Laying the infrastructure up front really makes a difference.
|Transplanting lettuce seedlings into a garden bed this weekend.|
The brassicas in the seed tray went to a different spot.
We had a few dozen seeds started that we needed to transplant from the greenhouse. They included tomatoes, peppers, cauliflower, broccoli, lettuce, kale, nasturtiums, and brussel sprouts, all of different types and varieties. The seeds weren't marked in the trays, so I guess we'll just see what pops up where. I also hope they all make it, as some of the seedlings were kept to long and were not in the ideal condition to begin with. A good watering and a few good rains should do the trick.
I also taught the kids how to transplant seedlings. They helped when my legs needed a break. I remember vividly doing this last year, and just planting seeds was easier, despite everything else being so much harder. Oh well.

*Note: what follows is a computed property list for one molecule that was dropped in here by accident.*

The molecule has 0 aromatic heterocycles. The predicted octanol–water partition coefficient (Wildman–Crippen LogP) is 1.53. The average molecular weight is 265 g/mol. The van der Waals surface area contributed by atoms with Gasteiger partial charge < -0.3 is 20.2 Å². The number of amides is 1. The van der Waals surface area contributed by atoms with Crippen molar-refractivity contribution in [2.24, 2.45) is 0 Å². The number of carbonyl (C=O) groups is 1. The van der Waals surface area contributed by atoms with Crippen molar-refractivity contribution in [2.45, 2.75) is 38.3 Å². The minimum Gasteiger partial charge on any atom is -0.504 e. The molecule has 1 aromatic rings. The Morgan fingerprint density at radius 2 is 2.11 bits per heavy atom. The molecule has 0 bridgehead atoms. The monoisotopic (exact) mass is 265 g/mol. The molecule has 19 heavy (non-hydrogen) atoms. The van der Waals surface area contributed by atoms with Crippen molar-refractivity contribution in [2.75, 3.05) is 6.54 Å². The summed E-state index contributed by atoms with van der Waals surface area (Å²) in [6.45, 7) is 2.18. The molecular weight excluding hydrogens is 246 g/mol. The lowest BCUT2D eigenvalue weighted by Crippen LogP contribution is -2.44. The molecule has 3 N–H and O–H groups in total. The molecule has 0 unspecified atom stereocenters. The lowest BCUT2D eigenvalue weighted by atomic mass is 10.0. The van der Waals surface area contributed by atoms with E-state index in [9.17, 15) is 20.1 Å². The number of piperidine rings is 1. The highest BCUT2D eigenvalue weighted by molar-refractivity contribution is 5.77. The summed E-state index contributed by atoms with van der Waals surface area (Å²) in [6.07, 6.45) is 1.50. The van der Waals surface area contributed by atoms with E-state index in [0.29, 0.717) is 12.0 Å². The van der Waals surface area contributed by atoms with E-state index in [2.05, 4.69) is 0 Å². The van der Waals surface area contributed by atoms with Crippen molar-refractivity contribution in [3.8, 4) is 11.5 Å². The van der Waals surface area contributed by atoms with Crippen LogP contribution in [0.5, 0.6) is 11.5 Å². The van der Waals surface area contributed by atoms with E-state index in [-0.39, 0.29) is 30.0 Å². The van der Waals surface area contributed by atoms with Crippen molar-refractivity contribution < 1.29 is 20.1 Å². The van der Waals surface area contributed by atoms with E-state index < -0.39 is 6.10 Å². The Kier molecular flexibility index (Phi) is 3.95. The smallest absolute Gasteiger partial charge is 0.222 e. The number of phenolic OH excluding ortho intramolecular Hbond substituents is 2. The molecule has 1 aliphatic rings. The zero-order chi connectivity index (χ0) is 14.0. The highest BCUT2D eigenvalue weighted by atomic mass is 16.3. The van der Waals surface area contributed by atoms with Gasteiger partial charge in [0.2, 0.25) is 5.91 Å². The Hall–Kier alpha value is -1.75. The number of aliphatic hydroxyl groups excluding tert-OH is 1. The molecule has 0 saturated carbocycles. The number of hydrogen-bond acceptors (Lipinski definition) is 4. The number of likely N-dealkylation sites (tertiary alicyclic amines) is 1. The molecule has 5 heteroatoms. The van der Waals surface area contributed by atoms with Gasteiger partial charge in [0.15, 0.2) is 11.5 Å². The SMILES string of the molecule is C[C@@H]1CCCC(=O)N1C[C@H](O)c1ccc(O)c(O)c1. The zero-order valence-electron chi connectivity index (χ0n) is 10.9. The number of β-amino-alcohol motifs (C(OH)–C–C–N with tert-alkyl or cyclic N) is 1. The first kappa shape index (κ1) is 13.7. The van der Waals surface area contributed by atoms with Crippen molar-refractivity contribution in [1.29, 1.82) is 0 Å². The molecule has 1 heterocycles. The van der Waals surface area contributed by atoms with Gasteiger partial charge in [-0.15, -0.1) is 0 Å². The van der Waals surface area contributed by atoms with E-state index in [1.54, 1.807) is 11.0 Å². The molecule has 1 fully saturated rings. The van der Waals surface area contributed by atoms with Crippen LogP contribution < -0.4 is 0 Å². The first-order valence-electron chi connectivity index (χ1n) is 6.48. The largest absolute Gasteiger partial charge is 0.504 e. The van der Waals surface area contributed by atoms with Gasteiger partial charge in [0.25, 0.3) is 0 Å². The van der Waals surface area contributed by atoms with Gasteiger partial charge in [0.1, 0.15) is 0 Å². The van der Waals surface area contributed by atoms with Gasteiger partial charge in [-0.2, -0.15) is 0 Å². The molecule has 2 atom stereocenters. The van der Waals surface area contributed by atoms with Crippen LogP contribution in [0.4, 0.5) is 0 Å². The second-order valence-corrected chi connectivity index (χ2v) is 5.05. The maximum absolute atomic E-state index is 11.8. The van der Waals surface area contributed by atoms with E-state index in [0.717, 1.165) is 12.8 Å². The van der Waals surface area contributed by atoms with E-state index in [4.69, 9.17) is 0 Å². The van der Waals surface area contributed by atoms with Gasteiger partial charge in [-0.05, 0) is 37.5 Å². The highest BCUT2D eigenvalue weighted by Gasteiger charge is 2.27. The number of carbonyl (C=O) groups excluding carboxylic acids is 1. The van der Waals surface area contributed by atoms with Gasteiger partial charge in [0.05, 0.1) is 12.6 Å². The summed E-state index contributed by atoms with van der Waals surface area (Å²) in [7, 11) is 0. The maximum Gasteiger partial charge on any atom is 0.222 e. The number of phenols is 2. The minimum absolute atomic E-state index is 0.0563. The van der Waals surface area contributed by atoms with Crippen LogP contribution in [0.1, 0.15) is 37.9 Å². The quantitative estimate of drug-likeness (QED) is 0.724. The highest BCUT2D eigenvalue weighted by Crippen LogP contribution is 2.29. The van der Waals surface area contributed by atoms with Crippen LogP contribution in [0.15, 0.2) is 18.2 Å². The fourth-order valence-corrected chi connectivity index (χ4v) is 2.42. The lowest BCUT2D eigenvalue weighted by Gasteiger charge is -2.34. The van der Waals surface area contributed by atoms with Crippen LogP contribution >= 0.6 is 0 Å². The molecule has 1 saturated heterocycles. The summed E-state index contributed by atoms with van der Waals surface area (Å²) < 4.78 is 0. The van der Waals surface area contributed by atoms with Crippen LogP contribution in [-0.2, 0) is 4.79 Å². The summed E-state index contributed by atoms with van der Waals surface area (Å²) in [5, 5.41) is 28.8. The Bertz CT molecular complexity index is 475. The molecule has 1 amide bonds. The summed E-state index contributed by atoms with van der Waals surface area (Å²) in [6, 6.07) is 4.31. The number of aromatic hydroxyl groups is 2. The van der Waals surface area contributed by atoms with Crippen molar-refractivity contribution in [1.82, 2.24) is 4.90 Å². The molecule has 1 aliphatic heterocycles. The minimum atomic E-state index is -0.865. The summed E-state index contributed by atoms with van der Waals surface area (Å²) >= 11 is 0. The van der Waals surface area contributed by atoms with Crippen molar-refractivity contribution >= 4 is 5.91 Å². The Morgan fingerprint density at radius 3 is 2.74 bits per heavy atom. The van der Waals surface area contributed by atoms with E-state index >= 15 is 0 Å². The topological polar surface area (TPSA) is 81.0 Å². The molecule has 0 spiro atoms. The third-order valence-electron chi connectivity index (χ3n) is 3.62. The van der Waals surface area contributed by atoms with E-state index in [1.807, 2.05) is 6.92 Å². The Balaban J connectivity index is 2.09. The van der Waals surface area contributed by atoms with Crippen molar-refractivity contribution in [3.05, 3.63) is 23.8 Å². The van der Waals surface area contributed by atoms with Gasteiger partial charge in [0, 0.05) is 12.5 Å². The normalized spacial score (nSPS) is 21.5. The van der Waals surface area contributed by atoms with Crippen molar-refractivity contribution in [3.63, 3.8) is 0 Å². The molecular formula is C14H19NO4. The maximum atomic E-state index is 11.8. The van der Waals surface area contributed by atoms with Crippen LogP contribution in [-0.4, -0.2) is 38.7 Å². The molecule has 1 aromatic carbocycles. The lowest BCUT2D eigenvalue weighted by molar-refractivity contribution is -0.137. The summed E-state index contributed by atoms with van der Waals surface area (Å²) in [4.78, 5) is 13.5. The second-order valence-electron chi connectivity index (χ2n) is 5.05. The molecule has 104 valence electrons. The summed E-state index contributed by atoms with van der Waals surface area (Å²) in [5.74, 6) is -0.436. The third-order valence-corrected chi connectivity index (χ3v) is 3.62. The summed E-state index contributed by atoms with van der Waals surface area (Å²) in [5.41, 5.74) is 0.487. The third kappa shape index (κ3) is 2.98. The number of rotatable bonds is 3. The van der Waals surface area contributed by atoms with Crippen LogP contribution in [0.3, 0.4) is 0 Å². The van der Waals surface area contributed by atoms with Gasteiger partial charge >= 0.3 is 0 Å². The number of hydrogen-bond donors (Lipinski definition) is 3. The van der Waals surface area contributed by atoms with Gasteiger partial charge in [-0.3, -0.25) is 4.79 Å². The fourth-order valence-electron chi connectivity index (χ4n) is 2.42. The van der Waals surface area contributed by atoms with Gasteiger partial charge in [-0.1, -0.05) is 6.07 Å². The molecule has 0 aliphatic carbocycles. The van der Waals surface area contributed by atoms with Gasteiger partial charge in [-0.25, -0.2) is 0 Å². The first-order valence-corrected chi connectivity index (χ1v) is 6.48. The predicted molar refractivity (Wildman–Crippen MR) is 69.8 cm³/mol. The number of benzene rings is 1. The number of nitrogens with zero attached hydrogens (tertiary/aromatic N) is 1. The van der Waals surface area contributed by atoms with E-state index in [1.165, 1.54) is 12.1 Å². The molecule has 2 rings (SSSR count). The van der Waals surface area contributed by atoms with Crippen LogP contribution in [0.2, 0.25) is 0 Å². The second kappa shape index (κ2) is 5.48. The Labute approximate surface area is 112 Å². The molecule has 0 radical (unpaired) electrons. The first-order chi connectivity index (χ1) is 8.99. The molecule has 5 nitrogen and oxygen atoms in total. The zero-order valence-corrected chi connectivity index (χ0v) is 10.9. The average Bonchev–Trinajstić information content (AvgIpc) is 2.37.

|Thing #1 helping me transplant nasturtiums.|
|The garden command center: epicenter of gardening activity.|
We ended up getting all of the seeds planted. We did sections and rows this time instead of square-foot techniques. There's a place for that, but with our flowers, brassicas, cucurbits, and nightshades, we decided on rows.
|A transplanted brassica. Could be broccoli, cauliflower, or brussel sprouts. We'll see!|
|The first row is nasturtiums, providing good brassica companion plants.|
|Tomato cages this year. That's a new feature.|
Thing #2 even found a frog, and played with it in the sprinkler and slip-n-slide. All of the water flowed into a hole below the garden, making a nice little micro-habitat in which to release it.
|He really enjoyed playing with the frog.|
|And everyone enjoyed the slip-and-slide!|